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By Kyle Mizokami,The National Interest
5 Best Handguns:
The bustling global arms trade has resulted in many excellent handguns in the last hundred years. Some of the best handguns are more than a hundred years old, while others have been in production for less than a decade. All are excellent weapons for defense, and in some cases offense; they are equally at home in a homeowner’s gun safe or carried as an officer’s sidearm. Here are five of the best handguns currently in service worldwide.
The Colt M1911A1
Designed by prolific gun designer John Moses Browning, and first introduced in 1911, the Colt 1911 pistol was meant to replace weaker .38 caliber pistols used by the U.S. Army during the Philippine Insurrection. The 1911 was the U.S. military’s first semiautomatic handgun, marking a permanent turn away from military revolvers.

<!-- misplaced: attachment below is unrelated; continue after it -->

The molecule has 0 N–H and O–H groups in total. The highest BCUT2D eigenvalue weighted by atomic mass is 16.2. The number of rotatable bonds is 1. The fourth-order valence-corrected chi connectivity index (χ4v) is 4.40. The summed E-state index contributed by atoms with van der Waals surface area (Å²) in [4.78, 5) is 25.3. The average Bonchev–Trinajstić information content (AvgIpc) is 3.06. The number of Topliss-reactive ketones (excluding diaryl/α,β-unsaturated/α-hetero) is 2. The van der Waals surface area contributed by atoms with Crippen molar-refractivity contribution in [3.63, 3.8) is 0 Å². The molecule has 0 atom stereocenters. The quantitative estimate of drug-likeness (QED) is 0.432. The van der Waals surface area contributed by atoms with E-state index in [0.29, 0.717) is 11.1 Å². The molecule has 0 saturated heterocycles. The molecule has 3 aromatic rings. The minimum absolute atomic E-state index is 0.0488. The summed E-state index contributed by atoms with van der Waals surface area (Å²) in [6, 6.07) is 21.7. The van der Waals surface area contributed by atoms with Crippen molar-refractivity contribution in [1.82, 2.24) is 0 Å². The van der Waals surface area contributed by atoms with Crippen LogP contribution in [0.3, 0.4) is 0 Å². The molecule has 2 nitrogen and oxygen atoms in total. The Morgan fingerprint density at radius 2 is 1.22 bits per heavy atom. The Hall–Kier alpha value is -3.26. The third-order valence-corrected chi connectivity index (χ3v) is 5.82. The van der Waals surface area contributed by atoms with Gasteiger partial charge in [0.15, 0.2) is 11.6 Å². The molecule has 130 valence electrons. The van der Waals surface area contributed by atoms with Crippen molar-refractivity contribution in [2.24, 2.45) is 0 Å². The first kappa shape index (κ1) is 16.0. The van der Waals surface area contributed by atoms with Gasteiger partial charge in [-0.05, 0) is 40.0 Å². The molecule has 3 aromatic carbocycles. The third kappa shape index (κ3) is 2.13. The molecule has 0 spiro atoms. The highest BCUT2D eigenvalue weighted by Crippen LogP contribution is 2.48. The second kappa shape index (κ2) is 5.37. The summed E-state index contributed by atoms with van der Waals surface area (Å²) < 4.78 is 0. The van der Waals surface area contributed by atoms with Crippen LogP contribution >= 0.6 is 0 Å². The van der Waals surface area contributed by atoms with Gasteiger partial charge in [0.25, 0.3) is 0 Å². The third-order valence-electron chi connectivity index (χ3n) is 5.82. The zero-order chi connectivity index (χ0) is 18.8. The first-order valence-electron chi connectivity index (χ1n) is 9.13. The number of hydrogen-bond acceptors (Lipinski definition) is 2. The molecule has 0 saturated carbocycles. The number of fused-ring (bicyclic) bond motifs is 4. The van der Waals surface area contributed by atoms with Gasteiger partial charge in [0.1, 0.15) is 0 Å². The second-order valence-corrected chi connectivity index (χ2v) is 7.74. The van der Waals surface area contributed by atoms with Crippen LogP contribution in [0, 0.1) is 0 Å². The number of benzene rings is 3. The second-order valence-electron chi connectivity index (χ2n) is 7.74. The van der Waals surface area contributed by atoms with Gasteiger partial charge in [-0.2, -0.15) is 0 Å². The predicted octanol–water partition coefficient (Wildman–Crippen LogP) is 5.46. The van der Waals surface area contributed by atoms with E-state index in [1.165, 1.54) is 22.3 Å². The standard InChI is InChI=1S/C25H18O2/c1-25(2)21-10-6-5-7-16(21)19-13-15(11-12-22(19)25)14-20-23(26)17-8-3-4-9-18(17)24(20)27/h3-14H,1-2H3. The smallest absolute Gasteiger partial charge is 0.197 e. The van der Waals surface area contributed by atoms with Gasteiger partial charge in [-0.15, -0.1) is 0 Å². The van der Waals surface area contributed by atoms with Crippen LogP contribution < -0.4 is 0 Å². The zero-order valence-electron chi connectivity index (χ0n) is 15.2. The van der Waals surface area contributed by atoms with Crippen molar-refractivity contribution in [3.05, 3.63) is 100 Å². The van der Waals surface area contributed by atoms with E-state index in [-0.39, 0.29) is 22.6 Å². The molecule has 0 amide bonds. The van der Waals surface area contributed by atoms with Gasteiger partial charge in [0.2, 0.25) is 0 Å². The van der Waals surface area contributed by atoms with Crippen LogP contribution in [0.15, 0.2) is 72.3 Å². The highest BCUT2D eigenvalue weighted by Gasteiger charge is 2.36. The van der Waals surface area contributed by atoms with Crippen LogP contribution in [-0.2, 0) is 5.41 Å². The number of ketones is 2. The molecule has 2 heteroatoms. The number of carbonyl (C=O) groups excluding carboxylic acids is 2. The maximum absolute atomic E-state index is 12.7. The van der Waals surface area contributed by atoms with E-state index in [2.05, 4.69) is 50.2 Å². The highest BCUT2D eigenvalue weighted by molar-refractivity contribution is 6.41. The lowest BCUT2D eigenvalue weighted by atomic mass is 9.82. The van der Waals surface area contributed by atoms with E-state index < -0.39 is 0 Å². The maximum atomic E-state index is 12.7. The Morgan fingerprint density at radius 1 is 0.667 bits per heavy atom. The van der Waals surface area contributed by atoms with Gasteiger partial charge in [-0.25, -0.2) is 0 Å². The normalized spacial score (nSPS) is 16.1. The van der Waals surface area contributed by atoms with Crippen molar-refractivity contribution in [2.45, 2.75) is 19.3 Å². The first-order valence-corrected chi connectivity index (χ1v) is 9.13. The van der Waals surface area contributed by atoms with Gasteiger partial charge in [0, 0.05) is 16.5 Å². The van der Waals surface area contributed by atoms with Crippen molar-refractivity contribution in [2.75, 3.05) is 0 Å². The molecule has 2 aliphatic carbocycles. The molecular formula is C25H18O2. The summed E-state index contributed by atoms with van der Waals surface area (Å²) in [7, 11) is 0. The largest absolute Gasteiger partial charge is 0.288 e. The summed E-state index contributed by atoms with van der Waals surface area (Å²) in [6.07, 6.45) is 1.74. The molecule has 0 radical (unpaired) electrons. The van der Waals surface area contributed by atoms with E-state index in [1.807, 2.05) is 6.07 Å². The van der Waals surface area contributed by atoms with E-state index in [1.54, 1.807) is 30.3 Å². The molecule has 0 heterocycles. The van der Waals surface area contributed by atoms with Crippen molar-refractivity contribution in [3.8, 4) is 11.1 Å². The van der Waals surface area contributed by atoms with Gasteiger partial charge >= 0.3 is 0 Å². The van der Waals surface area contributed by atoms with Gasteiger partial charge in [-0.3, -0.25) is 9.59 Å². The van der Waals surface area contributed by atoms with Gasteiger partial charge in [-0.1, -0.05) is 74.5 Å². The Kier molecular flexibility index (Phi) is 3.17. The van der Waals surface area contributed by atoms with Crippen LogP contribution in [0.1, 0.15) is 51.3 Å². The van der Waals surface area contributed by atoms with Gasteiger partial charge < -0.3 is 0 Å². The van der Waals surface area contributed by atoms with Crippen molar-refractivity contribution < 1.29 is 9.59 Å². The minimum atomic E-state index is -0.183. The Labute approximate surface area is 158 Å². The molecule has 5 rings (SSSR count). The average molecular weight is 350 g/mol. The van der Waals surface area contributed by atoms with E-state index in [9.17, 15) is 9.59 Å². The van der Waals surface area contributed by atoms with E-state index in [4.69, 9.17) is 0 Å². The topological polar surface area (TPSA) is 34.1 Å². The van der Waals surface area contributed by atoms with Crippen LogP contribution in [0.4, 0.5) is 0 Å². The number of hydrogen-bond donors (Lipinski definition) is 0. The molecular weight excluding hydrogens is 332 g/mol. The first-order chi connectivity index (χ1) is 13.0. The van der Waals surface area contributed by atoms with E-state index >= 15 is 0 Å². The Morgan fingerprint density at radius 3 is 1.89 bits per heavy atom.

The original 1911 weighed 2.4 pounds and had a seven-round internal magazine. In 1924, the gun was updated, mostly for ergonomic reasons, to the 1911A1 standard. The 1911A1, while internally complex by modern handgun standards, is still a popular handgun. The end of handgun’s patent, coupled with the weapon’s enduring usefulness resulted in almost every major U.S. gun manufacturer releasing its own version of the handgun. In 2012, the U.S. Marine Corps Marine Special Operations Command adopted the Colt M45A1, an updated version of the 1911A1, as its standard handgun.
The Glock 17
The Glock 17 was built around three key ideas: simplicity, reliability and ease of use. The handgun is easy to take apart, with a single press of the button removing the slide for cleaning and access to the barrel. The Glock passed the Austrian Army’s reliability test with flying colors, jamming only once in ten thousand firings. And the weapon was expressly designed with an eye on “pointability”—the pistol’s natural ability to act as an extension of the shooter’s hand-and-eye coordination.